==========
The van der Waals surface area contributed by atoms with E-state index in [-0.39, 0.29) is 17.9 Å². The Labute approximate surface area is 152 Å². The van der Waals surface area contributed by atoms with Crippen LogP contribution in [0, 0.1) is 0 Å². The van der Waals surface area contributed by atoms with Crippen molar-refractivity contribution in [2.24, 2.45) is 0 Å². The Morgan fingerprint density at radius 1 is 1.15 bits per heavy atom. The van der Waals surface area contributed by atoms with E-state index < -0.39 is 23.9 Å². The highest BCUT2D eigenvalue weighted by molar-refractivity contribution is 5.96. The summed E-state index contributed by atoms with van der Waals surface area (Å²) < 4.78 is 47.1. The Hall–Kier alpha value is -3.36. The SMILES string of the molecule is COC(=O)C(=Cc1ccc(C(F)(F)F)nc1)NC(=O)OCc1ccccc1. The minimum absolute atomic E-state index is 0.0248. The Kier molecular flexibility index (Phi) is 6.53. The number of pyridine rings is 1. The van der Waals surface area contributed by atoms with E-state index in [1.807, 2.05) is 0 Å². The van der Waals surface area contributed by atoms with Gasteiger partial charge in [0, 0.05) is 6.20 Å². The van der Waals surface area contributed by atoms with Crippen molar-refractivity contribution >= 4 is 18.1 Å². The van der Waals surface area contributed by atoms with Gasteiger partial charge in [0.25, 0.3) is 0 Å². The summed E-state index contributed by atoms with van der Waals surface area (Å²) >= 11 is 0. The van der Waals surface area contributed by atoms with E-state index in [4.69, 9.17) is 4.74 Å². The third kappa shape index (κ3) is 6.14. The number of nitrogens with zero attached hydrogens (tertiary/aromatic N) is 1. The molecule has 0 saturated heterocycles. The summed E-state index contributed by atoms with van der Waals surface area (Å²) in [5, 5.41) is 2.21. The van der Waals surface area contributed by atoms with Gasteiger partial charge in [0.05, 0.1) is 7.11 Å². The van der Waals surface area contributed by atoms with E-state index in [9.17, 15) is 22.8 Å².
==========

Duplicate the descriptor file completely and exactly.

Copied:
The van der Waals surface area contributed by atoms with E-state index in [-0.39, 0.29) is 17.9 Å². The Labute approximate surface area is 152 Å². The van der Waals surface area contributed by atoms with Crippen LogP contribution in [0, 0.1) is 0 Å². The van der Waals surface area contributed by atoms with Crippen molar-refractivity contribution in [2.24, 2.45) is 0 Å². The Morgan fingerprint density at radius 1 is 1.15 bits per heavy atom. The van der Waals surface area contributed by atoms with E-state index < -0.39 is 23.9 Å². The highest BCUT2D eigenvalue weighted by molar-refractivity contribution is 5.96. The summed E-state index contributed by atoms with van der Waals surface area (Å²) < 4.78 is 47.1. The Hall–Kier alpha value is -3.36. The SMILES string of the molecule is COC(=O)C(=Cc1ccc(C(F)(F)F)nc1)NC(=O)OCc1ccccc1. The minimum absolute atomic E-state index is 0.0248. The Kier molecular flexibility index (Phi) is 6.53. The number of pyridine rings is 1. The van der Waals surface area contributed by atoms with E-state index in [1.807, 2.05) is 0 Å². The van der Waals surface area contributed by atoms with Gasteiger partial charge in [0, 0.05) is 6.20 Å². The van der Waals surface area contributed by atoms with Crippen molar-refractivity contribution >= 4 is 18.1 Å². The van der Waals surface area contributed by atoms with Gasteiger partial charge in [0.25, 0.3) is 0 Å². The summed E-state index contributed by atoms with van der Waals surface area (Å²) >= 11 is 0. The van der Waals surface area contributed by atoms with E-state index in [4.69, 9.17) is 4.74 Å². The third kappa shape index (κ3) is 6.14. The number of nitrogens with zero attached hydrogens (tertiary/aromatic N) is 1. The molecule has 0 saturated heterocycles. The summed E-state index contributed by atoms with van der Waals surface area (Å²) in [5, 5.41) is 2.21. The van der Waals surface area contributed by atoms with Gasteiger partial charge in [0.05, 0.1) is 7.11 Å². The van der Waals surface area contributed by atoms with E-state index in [9.17, 15) is 22.8 Å².